Peggy S. Tresky, MA
REFLECT ON YOUR FEET TODAY TO SAVE A LIMB TOMORROW
For people with diabetes, a daily foot exam can make a difference in preventing amputation
BETHESDA, Md., November 2, 2015—The American Podiatric Medical Association announced today its new Reflect on Your Feet campaign, which will educate the public about the specific risks and foot complications faced by people with diabetes.
Diabetes can cause nerve damage called neuropathy, a loss of feeling in the feet. This condition means people with diabetes may injure their feet and not know it. These injuries can become infected and lead to amputation.
“Every 20 seconds, somewhere in the world a limb is lost as a result of diabetes,” said APMA President Phillip E. Ward, DPM. “A daily foot self-exam, along with regular visits to a podiatrist, is the best way to prevent foot complications and amputation. If you have trouble reaching your feet to inspect them, prop up a mirror on the floor or ask a friend or family member to help.”
Podiatrists are physicians who are specially trained to treat foot conditions that can be caused by diabetes, such as neuropathy, infection, and ulcers. Studies have proven that podiatric medical care can reduce amputation rates by 45 to 85 percent.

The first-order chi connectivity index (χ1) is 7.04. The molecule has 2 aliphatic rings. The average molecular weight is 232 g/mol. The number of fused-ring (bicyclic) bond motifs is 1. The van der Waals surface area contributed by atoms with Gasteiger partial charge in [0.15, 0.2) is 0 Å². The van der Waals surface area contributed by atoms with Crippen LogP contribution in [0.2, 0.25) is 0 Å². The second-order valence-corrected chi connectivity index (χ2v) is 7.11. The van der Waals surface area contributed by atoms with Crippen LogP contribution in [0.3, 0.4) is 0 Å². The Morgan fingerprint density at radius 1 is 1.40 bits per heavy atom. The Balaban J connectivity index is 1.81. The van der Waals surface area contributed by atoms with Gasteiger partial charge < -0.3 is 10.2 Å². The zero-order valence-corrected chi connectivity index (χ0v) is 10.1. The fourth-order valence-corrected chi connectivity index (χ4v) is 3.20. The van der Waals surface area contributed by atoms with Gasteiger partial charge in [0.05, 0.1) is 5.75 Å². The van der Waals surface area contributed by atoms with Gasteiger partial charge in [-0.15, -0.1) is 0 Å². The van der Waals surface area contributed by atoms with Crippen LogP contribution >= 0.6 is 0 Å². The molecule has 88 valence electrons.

The Reflect on Your Feet campaign, occurring during November’s Diabetes Awareness Month, will share important information about the specific risks associated with the disease, how to conduct a foot self-exam, when to see a podiatrist, and more. To learn more about the campaign, and to find a podiatrist in your area, visit www.apma.org/diabetes.
The American Podiatric Medical Association (APMA) is the nation's leading professional organization for today’s podiatrists. Doctors of Podiatric Medicine (DPMs) are qualified by their education, training, and experience to diagnose and treat conditions affecting the foot, ankle, and structures of the leg. APMA has 53 state component locations across the United States and its territories, with a membership of more than 12,500 podiatrists. All practicing APMA members are licensed by the state in which they practice podiatric medicine. For more information, visit www.apma.org.